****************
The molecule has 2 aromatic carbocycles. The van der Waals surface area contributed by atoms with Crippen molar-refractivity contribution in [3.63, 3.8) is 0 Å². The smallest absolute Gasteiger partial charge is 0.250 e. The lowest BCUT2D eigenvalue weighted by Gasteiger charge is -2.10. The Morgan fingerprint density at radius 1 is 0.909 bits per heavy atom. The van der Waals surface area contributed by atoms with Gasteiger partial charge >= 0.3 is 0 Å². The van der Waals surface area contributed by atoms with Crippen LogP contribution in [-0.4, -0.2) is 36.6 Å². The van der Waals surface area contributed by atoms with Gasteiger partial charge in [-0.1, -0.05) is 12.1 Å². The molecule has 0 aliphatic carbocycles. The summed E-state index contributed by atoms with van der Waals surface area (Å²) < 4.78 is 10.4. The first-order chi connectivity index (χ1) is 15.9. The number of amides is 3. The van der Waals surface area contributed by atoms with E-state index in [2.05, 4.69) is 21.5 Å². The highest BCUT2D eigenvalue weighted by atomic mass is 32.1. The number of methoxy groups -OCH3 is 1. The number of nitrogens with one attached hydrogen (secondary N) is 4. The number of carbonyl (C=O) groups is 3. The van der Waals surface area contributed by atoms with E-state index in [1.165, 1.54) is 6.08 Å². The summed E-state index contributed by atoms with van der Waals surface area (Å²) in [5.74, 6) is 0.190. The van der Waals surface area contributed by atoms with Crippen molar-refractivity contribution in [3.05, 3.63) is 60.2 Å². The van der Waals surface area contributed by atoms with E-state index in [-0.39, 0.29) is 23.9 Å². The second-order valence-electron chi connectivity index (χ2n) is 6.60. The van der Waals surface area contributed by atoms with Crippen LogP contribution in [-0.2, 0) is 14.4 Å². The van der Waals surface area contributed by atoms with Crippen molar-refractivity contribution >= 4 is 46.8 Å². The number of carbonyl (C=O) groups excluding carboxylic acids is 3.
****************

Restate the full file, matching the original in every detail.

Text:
The molecule has 2 aromatic carbocycles. The van der Waals surface area contributed by atoms with Crippen molar-refractivity contribution in [3.63, 3.8) is 0 Å². The smallest absolute Gasteiger partial charge is 0.250 e. The lowest BCUT2D eigenvalue weighted by Gasteiger charge is -2.10. The Morgan fingerprint density at radius 1 is 0.909 bits per heavy atom. The van der Waals surface area contributed by atoms with Gasteiger partial charge >= 0.3 is 0 Å². The van der Waals surface area contributed by atoms with Crippen LogP contribution in [-0.4, -0.2) is 36.6 Å². The van der Waals surface area contributed by atoms with Gasteiger partial charge in [-0.1, -0.05) is 12.1 Å². The molecule has 0 aliphatic carbocycles. The summed E-state index contributed by atoms with van der Waals surface area (Å²) < 4.78 is 10.4. The first-order chi connectivity index (χ1) is 15.9. The number of amides is 3. The van der Waals surface area contributed by atoms with E-state index in [2.05, 4.69) is 21.5 Å². The highest BCUT2D eigenvalue weighted by atomic mass is 32.1. The number of methoxy groups -OCH3 is 1. The number of nitrogens with one attached hydrogen (secondary N) is 4. The number of carbonyl (C=O) groups is 3. The van der Waals surface area contributed by atoms with E-state index in [1.165, 1.54) is 6.08 Å². The summed E-state index contributed by atoms with van der Waals surface area (Å²) in [5.74, 6) is 0.190. The van der Waals surface area contributed by atoms with Crippen molar-refractivity contribution in [3.05, 3.63) is 60.2 Å². The van der Waals surface area contributed by atoms with E-state index in [-0.39, 0.29) is 23.9 Å². The second-order valence-electron chi connectivity index (χ2n) is 6.60. The van der Waals surface area contributed by atoms with Crippen LogP contribution in [-0.2, 0) is 14.4 Å². The van der Waals surface area contributed by atoms with Crippen molar-refractivity contribution >= 4 is 46.8 Å². The number of carbonyl (C=O) groups excluding carboxylic acids is 3.